Tel Aviv Hotel Built by American Settlers Gets a New Lease on Life - The Jewish Voice
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Tel Aviv Hotel Built by American Settlers Gets a New Lease on Life

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One of Tel Aviv’s most stylish hotels in located in the American colony outside Jaffa and has a most fascinating history. According to a recently published report on the Forbes web site, the hotel was founded in 1866 when brothers George and John Drisco traveled from Maine to Israel and decided to construct a hotel.  Over the last century the building has been used in various ways and now it is was again known as “The Drisco” – eponymously named for the founders.

The Forbes web site reported that the Drisco brothers were part of a group of more than 150 American Christians from Maine and New England who followed their faith across the oceans seeking to build a new life in the Holy Land, then part of the Ottoman Empire. The Drisco brothers arrived in Israel with building materials and wood to construct the kind of buildings that they were familiar with back in the United States.

At that juncture in time, the brothers needed to obtain permission to build from the Ottoman Turks who had occupied the land, Forbes reported. They were successful in getting that permission and they constructed a  new neighborhood not far from Jaffa. Because the cobbled streets and wooden buildings were reminiscent of the kind of buildings that dotted the home state of the Drisco brothers, it became known as “The American Colony,” as reported by Forbes.

Life in the Holy Land was not easy and many confronted serious challenges. As such, Forbes reported, that within a few years of their arrival, a great number of new immigrants had either decided to return to America or to relocate to Europe, Forbes reported. At about that time, settlers from the Templar Movement in Germany had purchased a lot of the property that was left behind by those who had left. Forbes reported that their objective was to redeem the Holy Land through a lifestyle that was marked by an industrious quality.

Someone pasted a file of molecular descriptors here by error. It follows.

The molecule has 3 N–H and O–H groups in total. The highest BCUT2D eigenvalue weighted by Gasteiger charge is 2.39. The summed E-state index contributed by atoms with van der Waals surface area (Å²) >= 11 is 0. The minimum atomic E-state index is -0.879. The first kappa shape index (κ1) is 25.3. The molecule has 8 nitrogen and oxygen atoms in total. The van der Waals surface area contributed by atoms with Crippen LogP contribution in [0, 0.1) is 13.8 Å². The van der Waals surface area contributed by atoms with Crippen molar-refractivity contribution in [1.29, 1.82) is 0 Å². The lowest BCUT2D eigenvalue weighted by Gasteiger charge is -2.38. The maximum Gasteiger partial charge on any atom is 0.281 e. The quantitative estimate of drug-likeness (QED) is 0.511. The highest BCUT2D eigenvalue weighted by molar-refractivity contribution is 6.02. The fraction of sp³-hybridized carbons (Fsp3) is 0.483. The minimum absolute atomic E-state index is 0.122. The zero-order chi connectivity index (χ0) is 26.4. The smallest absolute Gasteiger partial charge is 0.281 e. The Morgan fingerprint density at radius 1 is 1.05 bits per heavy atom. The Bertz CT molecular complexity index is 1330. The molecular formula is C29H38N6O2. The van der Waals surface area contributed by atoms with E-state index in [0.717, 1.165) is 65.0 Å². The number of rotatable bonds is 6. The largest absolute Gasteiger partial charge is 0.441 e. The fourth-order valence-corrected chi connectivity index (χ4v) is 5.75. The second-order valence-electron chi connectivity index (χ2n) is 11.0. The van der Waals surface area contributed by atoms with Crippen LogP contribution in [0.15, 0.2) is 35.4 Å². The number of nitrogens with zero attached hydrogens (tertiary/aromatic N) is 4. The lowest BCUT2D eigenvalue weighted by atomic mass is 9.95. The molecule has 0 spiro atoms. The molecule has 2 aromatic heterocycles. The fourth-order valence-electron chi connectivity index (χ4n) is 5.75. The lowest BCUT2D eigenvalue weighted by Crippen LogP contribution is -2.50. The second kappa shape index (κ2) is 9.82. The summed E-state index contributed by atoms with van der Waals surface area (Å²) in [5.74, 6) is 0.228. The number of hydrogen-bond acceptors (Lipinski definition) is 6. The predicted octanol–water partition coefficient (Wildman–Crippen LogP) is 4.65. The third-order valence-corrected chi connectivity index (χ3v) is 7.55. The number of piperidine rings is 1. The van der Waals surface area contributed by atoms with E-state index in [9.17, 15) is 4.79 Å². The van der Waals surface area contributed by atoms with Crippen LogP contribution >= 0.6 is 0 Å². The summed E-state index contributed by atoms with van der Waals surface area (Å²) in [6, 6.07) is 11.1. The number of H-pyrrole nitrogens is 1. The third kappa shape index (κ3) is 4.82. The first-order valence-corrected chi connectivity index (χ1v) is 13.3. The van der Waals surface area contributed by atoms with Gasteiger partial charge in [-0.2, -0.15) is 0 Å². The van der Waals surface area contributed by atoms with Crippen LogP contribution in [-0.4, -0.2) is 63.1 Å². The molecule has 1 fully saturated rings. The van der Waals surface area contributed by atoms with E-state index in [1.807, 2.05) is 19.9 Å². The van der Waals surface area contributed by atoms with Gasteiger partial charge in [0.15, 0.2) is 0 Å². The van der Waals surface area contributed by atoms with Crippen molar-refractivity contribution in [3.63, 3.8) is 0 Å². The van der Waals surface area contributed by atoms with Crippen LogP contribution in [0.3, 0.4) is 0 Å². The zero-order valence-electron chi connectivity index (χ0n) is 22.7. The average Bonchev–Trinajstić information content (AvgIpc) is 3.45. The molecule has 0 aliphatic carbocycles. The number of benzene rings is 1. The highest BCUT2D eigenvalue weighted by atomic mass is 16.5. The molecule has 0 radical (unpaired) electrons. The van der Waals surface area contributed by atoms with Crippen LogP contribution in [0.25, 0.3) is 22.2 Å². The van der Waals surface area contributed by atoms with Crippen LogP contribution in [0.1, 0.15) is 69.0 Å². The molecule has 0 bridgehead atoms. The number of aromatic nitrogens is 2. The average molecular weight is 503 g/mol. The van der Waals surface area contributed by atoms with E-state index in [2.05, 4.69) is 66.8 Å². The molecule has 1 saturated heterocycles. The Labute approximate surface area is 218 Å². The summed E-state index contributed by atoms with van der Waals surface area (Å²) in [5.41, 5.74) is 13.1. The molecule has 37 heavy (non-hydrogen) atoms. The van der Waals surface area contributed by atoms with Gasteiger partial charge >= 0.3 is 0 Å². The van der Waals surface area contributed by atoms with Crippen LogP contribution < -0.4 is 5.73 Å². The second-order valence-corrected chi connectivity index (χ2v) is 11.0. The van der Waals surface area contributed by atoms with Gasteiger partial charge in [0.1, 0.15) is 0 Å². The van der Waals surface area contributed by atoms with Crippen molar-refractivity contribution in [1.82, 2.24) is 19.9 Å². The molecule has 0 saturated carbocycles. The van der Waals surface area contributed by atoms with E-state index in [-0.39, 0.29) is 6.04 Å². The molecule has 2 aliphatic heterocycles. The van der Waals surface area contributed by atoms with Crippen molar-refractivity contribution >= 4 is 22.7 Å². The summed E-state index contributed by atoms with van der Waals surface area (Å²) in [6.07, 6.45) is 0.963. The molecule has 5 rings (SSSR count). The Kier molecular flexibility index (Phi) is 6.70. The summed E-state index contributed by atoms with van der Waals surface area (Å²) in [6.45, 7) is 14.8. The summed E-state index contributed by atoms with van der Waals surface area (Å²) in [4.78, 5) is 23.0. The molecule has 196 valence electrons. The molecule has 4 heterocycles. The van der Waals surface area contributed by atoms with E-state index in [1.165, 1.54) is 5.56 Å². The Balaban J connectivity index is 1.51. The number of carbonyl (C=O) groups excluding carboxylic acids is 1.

Forbes reported that in 1904, the Templars built the Beit Immanuel Hostel and the Immanuel Church. They are still standing today in the neighborhood.

As for the Drisco brothers from Maine, their plans in the Holy Land did not work out as they had envisioned and after several years of dwelling there, they found themselves in an indigent state, according to the Forbes report. They had no choice but to sell the hotel the built to Ernst Hardegg, a German Templar hotelier who completed the building in 1870, and named it The Jerusalem Hotel.  The Forbes report indicated that the hotel was considered one of the most prestigious in the region. The hotel boasted such European luxury as delicate hand painted accents on the walls of its lobby, the report said.

When World War II began, the British who had a mandate in what was then called Palestine, took over the property and changed it into a headquarters for their military operations, the Forbes report indicated. As the years passed, the hotel became a house for Jewish refugees and as Forbes reported it then transitioned into the sight of the Israeli Ministry of Education. Thereafter, the building was abandoned for more than 30 years, the report said.

Forbes reported that in 2006, a project dedicated to the hotel’s reconstruction was launched to restore the building to its former glory. The reconstruction of the classic edifice sought to breathe new life into the property as well, while taking pains to preserve the historic features and original murals on the walls, as was reported by Forbes.

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